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photo of Rachel Dolezal at a Spokane rally

Wikimedia Commons. CC SA 4.0

I don’t know how many librarians followed the recent drama swirling around feminist philosophy journal Hypatia, but I think it serves as a valuable object lesson in the complexity of contemporary research into identity. In brief, Hypatia published an article by Dr. Rebecca Tuvel (Philosophy, Rhodes College) entitled “In Defense of Transracialism” (paywalled) in which Tuvel argues that there are logical equivalences between arguments surrounding transgender identities and arguments surrounding transracial identities (e.g., Rachel Dolezal). Tuvel argues that many of the common arguments for accepting transgender identities can be applied mutatis mutandis to accepting transracial identities. What would otherwise be a fairly dry paper on the logic of identity claims set off a firestorm of outrage. An open letter accusing the article of causing harm received hundreds of signatories, the editorial board of Hypatia apologized, the board of directors for Hypatia disavowed that apology, the open letter was rebutted, social media erupted, the paper was called a “discursive transmisogynistic” act of “epistemic violence,”and there have been dozens of think-pieces on the state of feminist philosophy, on “call-out culture,” on the ethics of scholarly communication, on privilege, and so on, and so on. Read the Wikipedia article if you must. (No, really, it’s an academic scandal worth knowing about.)

I’m not going to weigh in with my thoughts on the affair–who’s right and who’s wrong. Instead, I want to look narrowly at one aspect of the scandal that seems to speak to information literacy: the role of identity in information evaluation practices.

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I just realized that I haven’t shared my slides from LOEX a few weeks ago. So, scroll to the bottom for the complete slidedeck. Of course, it would help to have some context to understand what was going on. So here are my presentation notes, slightly reworked for this post. Also, there were a couple of caveats I made during the presentation:

  1. I’m focusing on teaching information evaluation during a one-shot library session in a first-year course. The English 101 writing courses that dominate library instruction. Higher-level classes in other subjects get treated differently.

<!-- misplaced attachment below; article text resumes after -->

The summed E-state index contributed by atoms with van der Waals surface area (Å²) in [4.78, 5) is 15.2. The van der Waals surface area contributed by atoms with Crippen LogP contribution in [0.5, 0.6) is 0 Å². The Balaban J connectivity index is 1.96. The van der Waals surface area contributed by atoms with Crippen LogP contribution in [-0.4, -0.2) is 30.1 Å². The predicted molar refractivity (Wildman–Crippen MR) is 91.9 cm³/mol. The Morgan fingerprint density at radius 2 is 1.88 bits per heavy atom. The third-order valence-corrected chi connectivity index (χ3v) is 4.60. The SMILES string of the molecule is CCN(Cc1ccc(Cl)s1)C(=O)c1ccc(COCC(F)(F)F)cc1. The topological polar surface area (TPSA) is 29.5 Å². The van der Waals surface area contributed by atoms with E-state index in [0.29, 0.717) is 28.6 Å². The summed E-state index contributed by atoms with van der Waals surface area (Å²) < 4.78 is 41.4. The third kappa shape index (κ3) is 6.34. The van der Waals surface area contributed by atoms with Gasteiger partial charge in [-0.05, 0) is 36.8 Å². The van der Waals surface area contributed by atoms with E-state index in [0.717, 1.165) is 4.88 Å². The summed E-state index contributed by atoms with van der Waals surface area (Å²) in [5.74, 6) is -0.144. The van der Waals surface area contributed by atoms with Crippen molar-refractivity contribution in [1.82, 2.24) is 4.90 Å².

2. The pedagogical tactics I’m recommending have been thoroughly researched and shown to be effective…just not by librarians. This is stuff coming out of cognitive psychology, education, political science, and other fields. So, while I’m not going to include assessment data, please know that there is a ton of assessment data out there from earlier studies.

Anyways. Let’s begin…

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by mattbuck, CC-BY-SA 3.0

by mattbuck, CC-BY-SA 3.0

So, I’ve been trying to come up with a research agenda. I mean, I can’t be the “Framework is stupid” guy forever;1 I don’t want to get pigeonholed.

Anyway, it’s Sunday night and I’m thinking that if I’m going to turn my back on whatever the ACRL comes up with, I’ve still got to have a working concept of “information literacy” (or something to that effect.) Well, I’ve had this idea rattling around for over a year and the other day I finally thought I’d pursue it. So I fired up the LISTA database and started searching for something I figured some librarians somewhere had already researched thoroughly: Bayesian interpretations of information literacy.

Nothing. Not a single article. I checked a few of the major journals. Nada. Google Scholar? Just one 2002 article by Carol Gordon (formerly of Rutgers and clearly on to something). I headed over to Twitter and asked where the rest of the research was? Crickets. From what I can tell, no librarians are applying Bayesian theory to information literacy. Shoot, the impression I’m getting is that most information literacy librarians have never even heard of Bayesian inference. So that’s going to be it. My research agenda will be to introduce a Bayesian approach to information literacy.